The other night I went to listen to some music with a friend. I was billed as an interesting fusion of Bach and Latin music called The Passion According to Mark. After the show, I found myself at the post-performance reception drinking very strong Mango Martini’s and wolfing down crackers after every sip to keep for getting sloshed. While making cocktail chit-chat, about what I did and where I was from with other party goers in varying stages of boredom and inebriation, I struck up a conversation with a consultant from BCG . This was an affable fellow, for a consultant, no steely stares or close talking and the moment I mentioned I had worked around the music his energy level amped way up.
There is a reason that MBA’s and the large companies that tend to employ them, in general, suck at being entrepreneurial. It’s no secret that in exchange for 2 years of your life and $100 thousand dollars, a top business school will train you to think in a way that large companies around the world find tremendously valuable. You will be able to do a SWOT analysis , calculate NPV , quantify risk, run Monte Carlo simulations and generate more decks, of dizzying complexity, then the average employee. However, the average MBA will get no classes on making a decision in the face of uncertainty, no cases on thinking like a successful entrepreneur, no training in innovative problem solving. This deficit in MBA programs, reinforced at most big companies, arises not because innovation requires some “special sauce” or because entrepreneurship involves a genetic predisposition coupled with Powerball level luck. These limits are the result of a mode of thinking called “causal thinking” or “causal reasoning” and it is this manner of thinking that can most limit innovation and reduce entrepreneurial action .
If you work in a large company, causal thinking should be very familiar to you. It is a process that starts with the definition of a goal (generally static and imposed from above) and an assumed set of means or capabilities (narrowly constrained to core competencies in most organizations). The causal thinker selects the best option from among a given set of “means” to achieve the desired goal. In other words the casual thinker connects a series of dots between a set of given means and some pre-determined optimal end. In the causal model the future has to be predicted (using research or other analytics) in order for a controllable set of options to arise, from which they can cherry picking the most favorable path.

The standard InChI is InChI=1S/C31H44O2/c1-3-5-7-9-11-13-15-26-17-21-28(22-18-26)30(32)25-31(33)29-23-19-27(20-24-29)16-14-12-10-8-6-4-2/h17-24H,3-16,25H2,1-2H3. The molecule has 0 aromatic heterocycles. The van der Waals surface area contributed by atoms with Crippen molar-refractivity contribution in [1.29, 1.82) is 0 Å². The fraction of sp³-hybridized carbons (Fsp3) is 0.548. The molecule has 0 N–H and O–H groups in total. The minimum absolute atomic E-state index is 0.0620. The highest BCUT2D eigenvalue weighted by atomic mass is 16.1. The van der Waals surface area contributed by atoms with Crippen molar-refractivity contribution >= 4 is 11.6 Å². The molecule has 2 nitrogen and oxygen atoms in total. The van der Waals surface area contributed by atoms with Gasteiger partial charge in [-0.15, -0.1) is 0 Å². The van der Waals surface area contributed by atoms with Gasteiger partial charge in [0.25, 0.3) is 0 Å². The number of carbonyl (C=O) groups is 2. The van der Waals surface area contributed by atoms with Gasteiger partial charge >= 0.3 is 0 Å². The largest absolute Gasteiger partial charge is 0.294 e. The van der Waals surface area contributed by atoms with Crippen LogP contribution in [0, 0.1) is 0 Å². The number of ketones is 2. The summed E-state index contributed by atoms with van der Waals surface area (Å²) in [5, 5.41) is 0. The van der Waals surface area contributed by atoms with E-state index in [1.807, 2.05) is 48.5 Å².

I’m thinking of a buzzword (well actually a phrase). Its mention may inspire some of your peers and strike fear in the hearts of others. This phrase could be used to bring the excitement of Conker to a larger audience or profitably shine a spotlight on the thrill of Chess boxing. It’s a word that could be used to vilify the backward ways of luddite media elitists, bent on aggregating mass audiences with homogenized content or laud the visionary action of online retailers willing to sell anything in a desperate (but valiant) effort to stay in business.The phrase I’m thinking of is the Long Tail. That’s right, it has gone from being a mere buzzword used to spice up executive presentations, to a fully capitalized noun (big L, big T). Yet it remains a poorly understood concept by either its many excited fans or its few detractors.
Google modules are the perfect example of how a company can embrace change, even the random, unpredictable, messy, business model challenging change, that is the subject of so much fear within organizations. Modules are little applications which can change anything from the functionality to the appearance of Google’s website and they are built using an API written and released by Google. If you haven’t checked out the unofficial Google modules site yet, you should if only to check out the possibilities of modules.